/may 31, 2012

How Mobile Apps are Invading Your Privacy Infographic

By Nate Lord

Every week it seems like there is a new story about a popular mobile application having privacy issues that put its users at risk. With millions of mobile apps receiving billions of downloads, it is important that users are aware of the risks they face when downloading and using apps. This infographic uses real world cases to outline the threat to user privacy posed by mobile apps.

How Mobile Apps are Invading Your Privacy


There is no doubt you’ve heard about privacy issues related to Facebook, Google, and other major websites. But have you considered the privacy issues that could be occurring right on your mobile device?

About 25 billion Google Play and iOS apps were downloaded in 2011

At the end of 2011, the millionth mobile app hit the market.

With the popularity of mobile apps increasing, what privacy concerns should users be aware of? There are 4 levels of potential risk:

  • Application Layer - Apps with vulnerabilities and malicious code have access to your data and devices sensors.
  • Hardware Layer - Attackers use memory corruption defects in firmware to gain administrative access to your device.
  • Network Layer - Information can be intercepted over the air. Mobile WiFi has all the same problems that laptops have on WiFi.
  • Operating System Layer - iPhone and Android jailbreaks exploit defects in your phone’s operating system.

Application-Related Risks

  • Some mobile apps upload users’ contact lists and store them without permission
  • In mid-April, researchers discovered that a fake version of the instagram app for android installed malware on users’ devices after being downloaded from third-party sites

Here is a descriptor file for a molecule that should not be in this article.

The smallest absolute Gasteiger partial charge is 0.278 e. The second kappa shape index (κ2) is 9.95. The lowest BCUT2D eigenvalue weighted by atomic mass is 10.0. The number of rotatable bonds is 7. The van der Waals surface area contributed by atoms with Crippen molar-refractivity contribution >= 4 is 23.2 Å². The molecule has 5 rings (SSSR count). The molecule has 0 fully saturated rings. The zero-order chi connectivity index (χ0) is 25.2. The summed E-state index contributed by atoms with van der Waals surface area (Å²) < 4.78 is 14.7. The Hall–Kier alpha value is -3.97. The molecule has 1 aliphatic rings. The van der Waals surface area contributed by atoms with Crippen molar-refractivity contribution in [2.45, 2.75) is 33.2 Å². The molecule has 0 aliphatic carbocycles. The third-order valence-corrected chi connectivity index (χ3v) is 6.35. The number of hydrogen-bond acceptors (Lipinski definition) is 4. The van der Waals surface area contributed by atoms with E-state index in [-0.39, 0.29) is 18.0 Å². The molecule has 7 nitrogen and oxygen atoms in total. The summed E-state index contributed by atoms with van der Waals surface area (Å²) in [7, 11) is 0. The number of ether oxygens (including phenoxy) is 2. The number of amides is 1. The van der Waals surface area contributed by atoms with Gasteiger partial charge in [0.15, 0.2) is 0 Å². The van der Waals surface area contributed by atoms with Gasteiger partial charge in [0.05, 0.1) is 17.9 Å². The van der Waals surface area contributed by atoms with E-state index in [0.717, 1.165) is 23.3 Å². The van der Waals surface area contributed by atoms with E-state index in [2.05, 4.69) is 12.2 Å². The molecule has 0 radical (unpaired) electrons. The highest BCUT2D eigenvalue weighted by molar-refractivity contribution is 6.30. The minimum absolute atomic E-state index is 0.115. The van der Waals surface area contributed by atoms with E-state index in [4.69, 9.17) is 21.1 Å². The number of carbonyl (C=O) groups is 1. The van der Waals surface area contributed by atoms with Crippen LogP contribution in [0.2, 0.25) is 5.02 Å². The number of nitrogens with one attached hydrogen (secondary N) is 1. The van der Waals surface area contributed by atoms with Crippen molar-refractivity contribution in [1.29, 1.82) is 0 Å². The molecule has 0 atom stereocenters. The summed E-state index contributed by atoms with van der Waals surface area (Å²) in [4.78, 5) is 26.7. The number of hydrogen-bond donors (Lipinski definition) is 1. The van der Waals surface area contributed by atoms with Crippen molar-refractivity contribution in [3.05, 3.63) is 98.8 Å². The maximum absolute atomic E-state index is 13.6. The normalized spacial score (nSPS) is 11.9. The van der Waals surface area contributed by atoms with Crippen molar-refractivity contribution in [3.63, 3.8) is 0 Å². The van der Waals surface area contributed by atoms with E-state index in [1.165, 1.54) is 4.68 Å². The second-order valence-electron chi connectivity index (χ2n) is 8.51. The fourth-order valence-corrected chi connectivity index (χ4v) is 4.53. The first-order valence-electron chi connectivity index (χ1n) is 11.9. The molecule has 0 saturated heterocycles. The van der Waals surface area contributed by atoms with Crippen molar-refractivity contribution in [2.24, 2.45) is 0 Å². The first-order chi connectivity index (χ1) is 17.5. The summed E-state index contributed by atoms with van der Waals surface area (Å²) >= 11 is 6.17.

• Fake applications are a common method used by attackers to spread malware. Only download apps from trusted app stores.
  • Also in February, the mobile social network Path was discovered to be uploading whole address books to servers without the app users knowing.
  • A developer noticed this was occurring. In response, Path said they deleted all of the data they had stored but continued to collect anonymized/hashed data per users’ permission.

Ad Libraries Accessing Your Data

  • Smartphone users should be aware of the risks some mobile ads pose.
  • In a study of 100,000 apps in the Google Play market, more than half had ad libraries. Of these apps 297 had aggressive libraries that could run code from remote servers.
  • In-App ad libraries can retrieve ads remotely and come ad libraries have the same permissions that users grant the app during installation.
  • Some ad libraries can access:
    • A users location
    • Phone numbers
    • Lists of all apps on the phone
    • Call logs

Public Response?

  • Privacy concerns have led to legal action.
  • In March of this year a class action lawsuit was filed on behalf of 13 plaintiffs, naming 18 companies, some well known, as allegedly negligent (including Facebook, Instagram, LinkedIn, Foursquare, and Yelp!)
  • The complaint involves the plaintiffs’ concerns that some apps are allegedly taking information from users in a “surreptitious” manner.
  • This information and data could be used for commercial reasons.
  • No cases to date have proven that data is being used for reasons aside from the normal usage of the app.
  • In another move toward privacy, the Federal Trade Commission (FTC) has proposed extending the Children’s Online Privacy Protection Act to mobile apps that allow kids to:
    • Receive targeted ads
    • Participate in social networking
    • Play network-connected games


Find your own balance of privacy vs. functionality and delete apps that do not allow you to change privacy or sharing settings.


Veracode Security Solutions

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By Nate Lord

Nate joined Veracode as a marketing specialist in early 2012. He is one of Veracode’s first co-ops from Northeastern University, where he is majoring in entrepreneurship and new venture management while minoring in music. He has various responsibilities at Veracode, including blogging, SEO, and infographic design.